Various industries employ myriad consumables for vacuum operations. These consumables may cost anywhere from a couple of hundreds to lakhs of rupees. This gives rise to the question: Are low cost consumables lesser in importance to high cost ones? Is that the reason why they cost less?
What is the cost of an O-ring seal?
And what is the total cost of the entire Space Programme?
Is there any comparison?
Did anyone imagine even in their wildest dreams that ignoring the quality of such a small product can have such far reaching consequences? Not at that time surely. But after the accident they do!
In NASA, now no one takes O-rings lightly. Or for that matter, seemingly low value items. Low in cost, yes, but not low in value!
Having made my point, I want to highlight the importance of two low-cost consumables in the vacuum industry: Graphite Foil/Tape and Graphite Suspension/Paste.
This is a thin paper-like material with a smooth satin finish. In actuality, it’s not paper but highly compacted graphite that has been cut into rolls for ease of use.
Inside the vacuum chamber it is used in between the copper clamp and the evaporation boat. Its uses are-
1. It fills the uneven gaps between the clamp end and the evaporation boat in order to prevent sparking.
2. While filling up the minute gaps it allows electrical current to flow easily from the clamp into the boat in order to heat it up.
This seemingly simple and unimportant consumable can cause absolute havoc to the entire vacuum system if chosen badly.
- Graphite foil meant for vacuum applications should never have even trace amounts of binders or bonding agents like glue, resin or rubber compounds in it. Reason: Under vacuum, these binders (a) release unwanted vapors inside the chamber and affect the vacuum and (b) stick to the substrate, thereby ruining the product quality.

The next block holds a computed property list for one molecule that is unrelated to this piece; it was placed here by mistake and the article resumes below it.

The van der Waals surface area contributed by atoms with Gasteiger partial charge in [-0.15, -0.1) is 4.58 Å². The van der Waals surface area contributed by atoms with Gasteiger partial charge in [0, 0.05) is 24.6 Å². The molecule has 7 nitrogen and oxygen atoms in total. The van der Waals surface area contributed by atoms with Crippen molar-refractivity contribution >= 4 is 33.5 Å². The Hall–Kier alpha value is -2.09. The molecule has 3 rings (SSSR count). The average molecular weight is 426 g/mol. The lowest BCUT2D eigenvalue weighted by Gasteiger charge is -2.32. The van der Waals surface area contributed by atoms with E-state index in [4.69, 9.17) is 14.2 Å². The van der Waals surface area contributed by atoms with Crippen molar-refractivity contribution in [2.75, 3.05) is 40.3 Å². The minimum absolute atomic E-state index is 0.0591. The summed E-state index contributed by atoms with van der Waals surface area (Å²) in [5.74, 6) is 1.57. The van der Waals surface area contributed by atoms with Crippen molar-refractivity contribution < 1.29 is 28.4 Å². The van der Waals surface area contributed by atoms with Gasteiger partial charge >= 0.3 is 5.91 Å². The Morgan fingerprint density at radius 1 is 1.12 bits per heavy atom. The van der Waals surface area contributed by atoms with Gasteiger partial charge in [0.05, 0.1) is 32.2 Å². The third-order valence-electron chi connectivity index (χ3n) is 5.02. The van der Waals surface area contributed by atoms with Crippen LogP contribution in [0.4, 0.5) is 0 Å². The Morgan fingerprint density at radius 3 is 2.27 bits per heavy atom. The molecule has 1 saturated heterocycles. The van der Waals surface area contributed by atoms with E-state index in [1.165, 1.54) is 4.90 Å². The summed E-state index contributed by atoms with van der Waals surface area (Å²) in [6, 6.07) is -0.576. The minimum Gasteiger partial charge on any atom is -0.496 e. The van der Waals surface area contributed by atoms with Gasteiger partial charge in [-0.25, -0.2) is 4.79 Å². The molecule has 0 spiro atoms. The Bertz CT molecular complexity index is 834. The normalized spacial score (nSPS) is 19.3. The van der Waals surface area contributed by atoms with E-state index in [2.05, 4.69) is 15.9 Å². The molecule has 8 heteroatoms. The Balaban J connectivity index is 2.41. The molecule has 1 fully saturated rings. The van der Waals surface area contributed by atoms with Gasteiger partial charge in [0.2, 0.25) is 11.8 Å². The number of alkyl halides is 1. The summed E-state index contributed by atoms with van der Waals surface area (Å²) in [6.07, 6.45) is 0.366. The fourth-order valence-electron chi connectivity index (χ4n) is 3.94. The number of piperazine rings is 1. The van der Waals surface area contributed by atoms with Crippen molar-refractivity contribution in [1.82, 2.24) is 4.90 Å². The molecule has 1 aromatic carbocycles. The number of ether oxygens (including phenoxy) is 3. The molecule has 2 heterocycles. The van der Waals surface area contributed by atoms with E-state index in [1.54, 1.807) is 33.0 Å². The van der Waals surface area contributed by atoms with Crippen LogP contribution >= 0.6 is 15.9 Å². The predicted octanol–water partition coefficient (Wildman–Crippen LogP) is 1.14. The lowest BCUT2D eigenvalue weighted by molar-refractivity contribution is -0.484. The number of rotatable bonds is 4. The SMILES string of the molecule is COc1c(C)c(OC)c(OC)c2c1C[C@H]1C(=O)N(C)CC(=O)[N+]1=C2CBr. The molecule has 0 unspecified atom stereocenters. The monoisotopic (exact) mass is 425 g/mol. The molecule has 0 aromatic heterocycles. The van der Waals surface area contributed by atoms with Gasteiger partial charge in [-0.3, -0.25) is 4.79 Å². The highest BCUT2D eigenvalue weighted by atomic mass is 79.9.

- Plumber-grade graphite foil may seem smooth in texture but is not compressible enough. Note: Compressibility is one factor which determines how well the foil will be able to fill the minute gaps existing in between the copper clamp and the evaporation boat. If not filled with foil properly, sparking occurs in these gaps.
The more the compressibility, better will be the void fill. Good graphite foil will be highly compressible and will not allow any sparking to take place.
- 100% purity is an absolute must in graphite foil.
Reason: This will ensure that the graphite foil will be high on electrical conductivity and that conductivity will remain constant. If there are impurities the amount of current conduction fluctuates. This causes costly power supply transformers to burn out.
- The foil should never, under any circumstances, heat up. Resistance to high temperatures is another absolute must for graphite foils.
Reason: In the vacuum chamber it may come in contact with molten metals like aluminum etc. Low-grade foil will heat up and burn or melt when subjected to temperatures as high as 1500°c. This can have disastrous consequences in the sense that now Hot Evaporation Boat will come directly in contact with Copper clamp and melt it. This further escalates the damage to Metallizer.
- High grade graphite foil will always be inert to most molten metals as well as the process gasses. Caution: Presence of binders in low grade graphite foil fails to make them inert, this causes chemical reaction and production of harmful substances.